As regular CFZ-watchers will know, for some time Corinna has been doing a column for Animals & Men and a regular segment on On The Track... particularly about out-of-place birds and rare vagrants. There seem to be more and more bird stories from all over the world hitting the news these days so, to make room for them all - and to give them all equal and worthy coverage - she has set up this new blog to cover all things feathery and Fortean.

Monday, 23 December 2013

Some Birds Become 'Maiden Aunts' to Defend Relatives' Chicks against Cuckoos

Birds know that there is safety in numbers, which is why some choose against laying eggs and instead become 'maiden aunts' to protect their relatives' chicks against cuckoos, a new study from Australia reported.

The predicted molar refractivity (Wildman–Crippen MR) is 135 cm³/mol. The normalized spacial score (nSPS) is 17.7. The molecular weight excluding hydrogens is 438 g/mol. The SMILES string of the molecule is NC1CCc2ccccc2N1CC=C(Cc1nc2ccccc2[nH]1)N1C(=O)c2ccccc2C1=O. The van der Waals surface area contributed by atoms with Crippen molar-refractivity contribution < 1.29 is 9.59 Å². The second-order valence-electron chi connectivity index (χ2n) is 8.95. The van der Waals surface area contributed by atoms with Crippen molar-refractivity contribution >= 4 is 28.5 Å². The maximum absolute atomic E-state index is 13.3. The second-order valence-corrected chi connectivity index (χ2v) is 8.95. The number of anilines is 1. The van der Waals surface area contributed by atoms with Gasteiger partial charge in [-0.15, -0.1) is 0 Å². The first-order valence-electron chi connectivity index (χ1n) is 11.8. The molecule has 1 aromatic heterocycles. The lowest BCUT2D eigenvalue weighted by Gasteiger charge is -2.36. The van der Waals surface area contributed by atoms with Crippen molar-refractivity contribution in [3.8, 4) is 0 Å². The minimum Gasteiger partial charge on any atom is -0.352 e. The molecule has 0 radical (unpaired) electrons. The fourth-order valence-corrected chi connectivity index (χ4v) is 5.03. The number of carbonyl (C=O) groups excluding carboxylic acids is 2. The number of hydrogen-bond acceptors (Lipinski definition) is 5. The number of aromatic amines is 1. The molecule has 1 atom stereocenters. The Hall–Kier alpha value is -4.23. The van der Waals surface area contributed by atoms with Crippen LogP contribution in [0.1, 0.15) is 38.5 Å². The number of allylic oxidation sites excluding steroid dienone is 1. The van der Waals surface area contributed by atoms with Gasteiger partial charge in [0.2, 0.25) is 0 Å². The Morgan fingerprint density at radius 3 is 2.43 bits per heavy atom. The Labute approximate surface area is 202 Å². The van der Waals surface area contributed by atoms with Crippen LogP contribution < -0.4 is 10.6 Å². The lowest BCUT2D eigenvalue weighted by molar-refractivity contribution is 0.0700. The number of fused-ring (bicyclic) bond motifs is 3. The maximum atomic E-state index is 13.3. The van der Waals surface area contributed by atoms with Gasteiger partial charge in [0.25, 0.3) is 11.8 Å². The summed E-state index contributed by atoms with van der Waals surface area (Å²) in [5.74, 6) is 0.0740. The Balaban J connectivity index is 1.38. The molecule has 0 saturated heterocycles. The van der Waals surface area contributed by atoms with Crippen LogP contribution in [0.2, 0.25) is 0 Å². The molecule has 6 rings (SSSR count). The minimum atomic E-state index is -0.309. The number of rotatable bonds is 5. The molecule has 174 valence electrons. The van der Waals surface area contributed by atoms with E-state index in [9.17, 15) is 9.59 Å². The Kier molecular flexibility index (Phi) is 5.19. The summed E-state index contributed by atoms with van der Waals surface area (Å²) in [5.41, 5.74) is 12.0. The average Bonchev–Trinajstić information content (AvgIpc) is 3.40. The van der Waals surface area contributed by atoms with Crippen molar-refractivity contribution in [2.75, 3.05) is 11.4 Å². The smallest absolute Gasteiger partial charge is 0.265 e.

The study, conducted by biologists at the Australian National University and their colleagues at the University of Melbourne, found that birds have evolved co-operative breeding to protect their chicks against parasite birds such as cuckoos.

In about nine percent of bird species, some choose to take care of relatives' chicks instead of producing their own brood, according to Dr Naomi Langmore of the ANU Research School of Biology. Biologists often found it hard to explain such behavior.

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